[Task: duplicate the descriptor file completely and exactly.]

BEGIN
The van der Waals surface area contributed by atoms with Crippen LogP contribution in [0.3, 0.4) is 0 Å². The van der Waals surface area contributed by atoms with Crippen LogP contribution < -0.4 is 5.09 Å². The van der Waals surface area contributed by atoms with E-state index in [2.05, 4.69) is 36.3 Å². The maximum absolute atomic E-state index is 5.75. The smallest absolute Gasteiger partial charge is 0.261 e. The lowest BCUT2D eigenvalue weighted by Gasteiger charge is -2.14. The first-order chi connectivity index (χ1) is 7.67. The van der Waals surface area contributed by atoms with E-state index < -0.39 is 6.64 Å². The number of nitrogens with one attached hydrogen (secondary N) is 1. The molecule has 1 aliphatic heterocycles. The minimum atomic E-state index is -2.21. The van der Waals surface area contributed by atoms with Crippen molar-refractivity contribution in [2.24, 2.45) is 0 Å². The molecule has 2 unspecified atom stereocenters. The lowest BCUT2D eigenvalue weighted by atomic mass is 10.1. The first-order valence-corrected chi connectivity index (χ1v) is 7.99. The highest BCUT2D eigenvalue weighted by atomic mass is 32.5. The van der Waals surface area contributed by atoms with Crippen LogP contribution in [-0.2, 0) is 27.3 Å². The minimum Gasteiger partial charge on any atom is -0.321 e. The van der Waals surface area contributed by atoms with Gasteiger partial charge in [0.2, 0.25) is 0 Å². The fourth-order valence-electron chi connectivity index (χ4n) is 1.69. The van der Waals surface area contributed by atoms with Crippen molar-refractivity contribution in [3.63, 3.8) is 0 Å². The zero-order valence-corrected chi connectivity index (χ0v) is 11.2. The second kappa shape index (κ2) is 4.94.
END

The van der Waals surface area contributed by atoms with Crippen LogP contribution in [0.3, 0.4) is 0 Å². The van der Waals surface area contributed by atoms with Crippen LogP contribution < -0.4 is 5.09 Å². The van der Waals surface area contributed by atoms with E-state index in [2.05, 4.69) is 36.3 Å². The maximum absolute atomic E-state index is 5.75. The smallest absolute Gasteiger partial charge is 0.261 e. The lowest BCUT2D eigenvalue weighted by Gasteiger charge is -2.14. The first-order chi connectivity index (χ1) is 7.67. The van der Waals surface area contributed by atoms with E-state index < -0.39 is 6.64 Å². The number of nitrogens with one attached hydrogen (secondary N) is 1. The molecule has 1 aliphatic heterocycles. The minimum atomic E-state index is -2.21. The van der Waals surface area contributed by atoms with Crippen molar-refractivity contribution in [2.24, 2.45) is 0 Å². The molecule has 2 unspecified atom stereocenters. The lowest BCUT2D eigenvalue weighted by atomic mass is 10.1. The first-order valence-corrected chi connectivity index (χ1v) is 7.99. The highest BCUT2D eigenvalue weighted by atomic mass is 32.5. The van der Waals surface area contributed by atoms with Crippen LogP contribution in [-0.2, 0) is 27.3 Å². The minimum Gasteiger partial charge on any atom is -0.321 e. The van der Waals surface area contributed by atoms with Gasteiger partial charge in [0.2, 0.25) is 0 Å². The fourth-order valence-electron chi connectivity index (χ4n) is 1.69. The van der Waals surface area contributed by atoms with Crippen molar-refractivity contribution in [3.63, 3.8) is 0 Å². The zero-order valence-corrected chi connectivity index (χ0v) is 11.2. The second kappa shape index (κ2) is 4.94.